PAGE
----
If you've been paying attention you know that Google Fiber was never intended to be a nationwide effort, and Google has no intention of becoming a national ISP.
Google Fiber is simply intended to light a fire under the public relation posterior of un-competitive and lagging United States carriers, while Google tests next generation ad services and assorted technologies, and collects data on real-world broadband usage for future products.
of Google fiber coming to your neighborhood is something that generates an endless amount of free PR for Google nationwide, thanks in large part to the public's dissatisfaction with the price, speed and availability of existing services. While Google Fiber will
probably reach one or two more small to mid-sized cities over the next five years, national deployment simply is never happening.
The biggest reason of course is the price tag on such a project. A research note this week by Goldman Sachs pegs the price of national deployment at $140 billion, with less than half of the country costing $70 billion. Even with Google's deep pockets and $45 billion in available cash, that's a steep hill to climb. Notes the analyst:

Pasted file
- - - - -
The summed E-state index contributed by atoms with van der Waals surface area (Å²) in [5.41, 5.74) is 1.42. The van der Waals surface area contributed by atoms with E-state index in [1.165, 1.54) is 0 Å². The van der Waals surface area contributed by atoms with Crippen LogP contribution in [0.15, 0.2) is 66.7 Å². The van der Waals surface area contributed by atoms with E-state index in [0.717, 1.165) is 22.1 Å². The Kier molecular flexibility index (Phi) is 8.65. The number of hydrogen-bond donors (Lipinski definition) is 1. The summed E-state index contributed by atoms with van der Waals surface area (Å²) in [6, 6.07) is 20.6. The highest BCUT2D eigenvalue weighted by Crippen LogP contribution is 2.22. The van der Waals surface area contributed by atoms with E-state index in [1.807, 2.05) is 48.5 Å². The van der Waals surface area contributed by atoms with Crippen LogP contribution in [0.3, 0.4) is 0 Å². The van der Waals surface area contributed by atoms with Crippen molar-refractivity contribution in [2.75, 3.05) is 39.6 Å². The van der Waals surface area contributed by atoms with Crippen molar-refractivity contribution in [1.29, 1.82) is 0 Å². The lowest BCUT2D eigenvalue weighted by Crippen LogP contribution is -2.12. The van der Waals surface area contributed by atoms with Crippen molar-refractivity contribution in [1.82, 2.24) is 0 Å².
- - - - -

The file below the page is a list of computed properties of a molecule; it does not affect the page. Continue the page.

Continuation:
Building out the infrastructure will be expensive. In his September 17 report Still Bullish on Cable, although not blind to the risks, Goldman Sachs Telco analyst Jason Armstrong noted that if Google devoted 25% of its $4.5bn annual capex to this project, it could equip 830K homes per year, or 0.7% of US households. As such, even a 50mn household build out, which would represent less than half of all US homes, could cost as much as $70bn. We note that Jason Armstrong estimates Verizon has spent roughly $15bn to date building out its FiOS fiber network covering an area of approximately 17mn homes.
While not something Google would want to handle alone, that's certainly a doable sum for a country whose military gobbles up that kind of money in a heartbeat on any random afternoon. The problem is there simply is no political will to build a nationwide fiber to the home network, nor is there the motivation to impose rules aimed at shoring up last-mile competition. The current telecom zeitgeist in the United States is to build the bare minimum, charge as much as humanly possible for it, then insult and attack anyone who dares to dream bigger.
Still, Google Fiber continues to show people what is possible on a region-by-region scale -- and based on the public's obsession with the project that inspiration isn't a bad thing. Just don't get your hopes up. One or two fiber to the home deployments certainly doesn't magically cure this country's lack of serious broadband competition, the result of which is high prices and huge swaths of the country stuck on sub 3 Mbps DSL.